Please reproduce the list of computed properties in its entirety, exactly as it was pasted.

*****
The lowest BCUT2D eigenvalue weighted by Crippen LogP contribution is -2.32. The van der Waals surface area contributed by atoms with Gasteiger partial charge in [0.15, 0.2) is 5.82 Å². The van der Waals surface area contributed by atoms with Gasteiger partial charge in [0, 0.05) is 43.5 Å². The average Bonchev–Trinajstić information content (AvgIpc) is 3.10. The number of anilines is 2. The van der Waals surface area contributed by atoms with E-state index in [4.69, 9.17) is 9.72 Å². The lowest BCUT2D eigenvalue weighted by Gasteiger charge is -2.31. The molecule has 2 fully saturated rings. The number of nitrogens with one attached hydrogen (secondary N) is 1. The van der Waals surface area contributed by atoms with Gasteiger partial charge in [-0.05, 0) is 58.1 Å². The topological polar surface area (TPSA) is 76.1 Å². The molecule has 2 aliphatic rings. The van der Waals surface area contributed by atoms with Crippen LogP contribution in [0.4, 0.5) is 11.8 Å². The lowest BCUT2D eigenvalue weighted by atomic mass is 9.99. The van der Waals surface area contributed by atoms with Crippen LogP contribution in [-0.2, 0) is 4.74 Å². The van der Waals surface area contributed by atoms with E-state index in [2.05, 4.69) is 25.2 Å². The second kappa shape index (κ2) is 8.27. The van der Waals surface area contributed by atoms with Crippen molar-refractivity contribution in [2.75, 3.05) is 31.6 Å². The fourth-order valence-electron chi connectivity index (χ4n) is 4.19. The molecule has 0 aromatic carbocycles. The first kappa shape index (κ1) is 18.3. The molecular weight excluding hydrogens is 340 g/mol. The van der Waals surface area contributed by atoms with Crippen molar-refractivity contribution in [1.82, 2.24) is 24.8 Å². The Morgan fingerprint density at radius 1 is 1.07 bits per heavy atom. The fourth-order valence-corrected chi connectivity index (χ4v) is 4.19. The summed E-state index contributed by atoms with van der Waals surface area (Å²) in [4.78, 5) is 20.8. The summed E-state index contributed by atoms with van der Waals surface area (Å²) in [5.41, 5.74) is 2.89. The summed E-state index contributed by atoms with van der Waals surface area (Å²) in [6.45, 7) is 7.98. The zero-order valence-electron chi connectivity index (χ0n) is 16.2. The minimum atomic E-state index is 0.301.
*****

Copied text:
The lowest BCUT2D eigenvalue weighted by Crippen LogP contribution is -2.32. The van der Waals surface area contributed by atoms with Gasteiger partial charge in [0.15, 0.2) is 5.82 Å². The van der Waals surface area contributed by atoms with Gasteiger partial charge in [0, 0.05) is 43.5 Å². The average Bonchev–Trinajstić information content (AvgIpc) is 3.10. The number of anilines is 2. The van der Waals surface area contributed by atoms with E-state index in [4.69, 9.17) is 9.72 Å². The lowest BCUT2D eigenvalue weighted by Gasteiger charge is -2.31. The molecule has 2 fully saturated rings. The number of nitrogens with one attached hydrogen (secondary N) is 1. The van der Waals surface area contributed by atoms with Gasteiger partial charge in [-0.05, 0) is 58.1 Å². The topological polar surface area (TPSA) is 76.1 Å². The molecule has 2 aliphatic rings. The van der Waals surface area contributed by atoms with Crippen LogP contribution in [0.4, 0.5) is 11.8 Å². The lowest BCUT2D eigenvalue weighted by atomic mass is 9.99. The van der Waals surface area contributed by atoms with Crippen LogP contribution in [-0.2, 0) is 4.74 Å². The van der Waals surface area contributed by atoms with E-state index in [2.05, 4.69) is 25.2 Å². The second kappa shape index (κ2) is 8.27. The van der Waals surface area contributed by atoms with Crippen molar-refractivity contribution in [2.75, 3.05) is 31.6 Å². The fourth-order valence-electron chi connectivity index (χ4n) is 4.19. The molecule has 0 aromatic carbocycles. The first kappa shape index (κ1) is 18.3. The molecular weight excluding hydrogens is 340 g/mol. The van der Waals surface area contributed by atoms with Crippen molar-refractivity contribution in [1.82, 2.24) is 24.8 Å². The Morgan fingerprint density at radius 1 is 1.07 bits per heavy atom. The fourth-order valence-corrected chi connectivity index (χ4v) is 4.19. The summed E-state index contributed by atoms with van der Waals surface area (Å²) in [4.78, 5) is 20.8. The summed E-state index contributed by atoms with van der Waals surface area (Å²) in [5.41, 5.74) is 2.89. The summed E-state index contributed by atoms with van der Waals surface area (Å²) in [6.45, 7) is 7.98. The zero-order valence-electron chi connectivity index (χ0n) is 16.2. The minimum atomic E-state index is 0.301.